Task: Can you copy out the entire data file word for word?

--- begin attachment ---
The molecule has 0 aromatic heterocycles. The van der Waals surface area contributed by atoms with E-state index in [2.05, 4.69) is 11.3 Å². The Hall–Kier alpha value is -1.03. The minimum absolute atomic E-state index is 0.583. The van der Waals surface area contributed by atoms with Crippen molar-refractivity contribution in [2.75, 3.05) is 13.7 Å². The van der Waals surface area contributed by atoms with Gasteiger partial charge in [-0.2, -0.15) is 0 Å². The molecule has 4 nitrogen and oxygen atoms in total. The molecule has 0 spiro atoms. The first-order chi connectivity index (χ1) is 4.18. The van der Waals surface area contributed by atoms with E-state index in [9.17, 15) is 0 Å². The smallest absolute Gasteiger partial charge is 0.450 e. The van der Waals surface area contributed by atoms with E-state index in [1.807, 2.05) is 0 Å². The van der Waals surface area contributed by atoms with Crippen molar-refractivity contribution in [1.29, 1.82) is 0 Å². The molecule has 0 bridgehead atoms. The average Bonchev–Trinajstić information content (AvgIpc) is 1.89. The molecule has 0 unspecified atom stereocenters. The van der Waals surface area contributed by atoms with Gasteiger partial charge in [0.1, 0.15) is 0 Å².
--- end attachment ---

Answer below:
The molecule has 0 aromatic heterocycles. The van der Waals surface area contributed by atoms with E-state index in [2.05, 4.69) is 11.3 Å². The Hall–Kier alpha value is -1.03. The minimum absolute atomic E-state index is 0.583. The van der Waals surface area contributed by atoms with Crippen molar-refractivity contribution in [2.75, 3.05) is 13.7 Å². The van der Waals surface area contributed by atoms with Gasteiger partial charge in [-0.2, -0.15) is 0 Å². The molecule has 4 nitrogen and oxygen atoms in total. The molecule has 0 spiro atoms. The first-order chi connectivity index (χ1) is 4.18. The van der Waals surface area contributed by atoms with E-state index in [9.17, 15) is 0 Å². The smallest absolute Gasteiger partial charge is 0.450 e. The van der Waals surface area contributed by atoms with E-state index in [1.807, 2.05) is 0 Å². The van der Waals surface area contributed by atoms with Crippen molar-refractivity contribution in [1.29, 1.82) is 0 Å². The molecule has 0 bridgehead atoms. The average Bonchev–Trinajstić information content (AvgIpc) is 1.89. The molecule has 0 unspecified atom stereocenters. The van der Waals surface area contributed by atoms with Gasteiger partial charge in [0.1, 0.15) is 0 Å².